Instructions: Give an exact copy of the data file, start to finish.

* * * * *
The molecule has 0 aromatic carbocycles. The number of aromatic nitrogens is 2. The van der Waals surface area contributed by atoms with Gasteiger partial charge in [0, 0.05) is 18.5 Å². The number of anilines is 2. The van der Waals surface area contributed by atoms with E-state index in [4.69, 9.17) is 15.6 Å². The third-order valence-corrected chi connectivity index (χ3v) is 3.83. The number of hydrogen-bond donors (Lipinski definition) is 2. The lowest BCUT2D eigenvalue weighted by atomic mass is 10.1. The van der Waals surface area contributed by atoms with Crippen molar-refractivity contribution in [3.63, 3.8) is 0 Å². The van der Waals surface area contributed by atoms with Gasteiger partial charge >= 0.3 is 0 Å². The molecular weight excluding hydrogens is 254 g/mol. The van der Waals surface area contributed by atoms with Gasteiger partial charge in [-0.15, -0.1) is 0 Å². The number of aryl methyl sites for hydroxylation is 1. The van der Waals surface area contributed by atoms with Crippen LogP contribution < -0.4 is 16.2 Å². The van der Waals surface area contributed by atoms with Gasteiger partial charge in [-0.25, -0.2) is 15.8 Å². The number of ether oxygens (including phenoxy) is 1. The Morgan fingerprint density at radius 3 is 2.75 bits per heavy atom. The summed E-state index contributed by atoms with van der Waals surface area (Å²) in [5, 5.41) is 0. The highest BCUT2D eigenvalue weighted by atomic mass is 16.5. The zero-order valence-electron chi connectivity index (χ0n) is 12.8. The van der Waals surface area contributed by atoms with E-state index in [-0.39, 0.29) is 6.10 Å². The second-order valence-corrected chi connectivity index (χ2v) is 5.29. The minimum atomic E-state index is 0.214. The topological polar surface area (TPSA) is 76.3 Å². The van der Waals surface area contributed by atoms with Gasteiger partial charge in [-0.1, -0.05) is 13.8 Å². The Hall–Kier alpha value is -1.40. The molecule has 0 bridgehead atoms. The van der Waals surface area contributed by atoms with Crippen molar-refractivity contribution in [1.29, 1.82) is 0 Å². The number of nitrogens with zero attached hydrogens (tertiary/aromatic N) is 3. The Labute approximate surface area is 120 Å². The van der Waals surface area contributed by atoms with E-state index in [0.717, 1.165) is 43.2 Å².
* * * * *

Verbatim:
The molecule has 0 aromatic carbocycles. The number of aromatic nitrogens is 2. The van der Waals surface area contributed by atoms with Gasteiger partial charge in [0, 0.05) is 18.5 Å². The number of anilines is 2. The van der Waals surface area contributed by atoms with E-state index in [4.69, 9.17) is 15.6 Å². The third-order valence-corrected chi connectivity index (χ3v) is 3.83. The number of hydrogen-bond donors (Lipinski definition) is 2. The lowest BCUT2D eigenvalue weighted by atomic mass is 10.1. The van der Waals surface area contributed by atoms with Crippen molar-refractivity contribution in [3.63, 3.8) is 0 Å². The van der Waals surface area contributed by atoms with Gasteiger partial charge >= 0.3 is 0 Å². The molecular weight excluding hydrogens is 254 g/mol. The van der Waals surface area contributed by atoms with Gasteiger partial charge in [-0.15, -0.1) is 0 Å². The number of aryl methyl sites for hydroxylation is 1. The van der Waals surface area contributed by atoms with Crippen LogP contribution < -0.4 is 16.2 Å². The van der Waals surface area contributed by atoms with Gasteiger partial charge in [-0.25, -0.2) is 15.8 Å². The number of ether oxygens (including phenoxy) is 1. The Morgan fingerprint density at radius 3 is 2.75 bits per heavy atom. The summed E-state index contributed by atoms with van der Waals surface area (Å²) in [5, 5.41) is 0. The highest BCUT2D eigenvalue weighted by atomic mass is 16.5. The zero-order valence-electron chi connectivity index (χ0n) is 12.8. The van der Waals surface area contributed by atoms with E-state index in [-0.39, 0.29) is 6.10 Å². The second-order valence-corrected chi connectivity index (χ2v) is 5.29. The minimum atomic E-state index is 0.214. The topological polar surface area (TPSA) is 76.3 Å². The van der Waals surface area contributed by atoms with Gasteiger partial charge in [-0.1, -0.05) is 13.8 Å². The Hall–Kier alpha value is -1.40. The molecule has 0 bridgehead atoms. The van der Waals surface area contributed by atoms with Crippen molar-refractivity contribution in [1.29, 1.82) is 0 Å². The number of nitrogens with zero attached hydrogens (tertiary/aromatic N) is 3. The Labute approximate surface area is 120 Å². The van der Waals surface area contributed by atoms with E-state index in [0.717, 1.165) is 43.2 Å².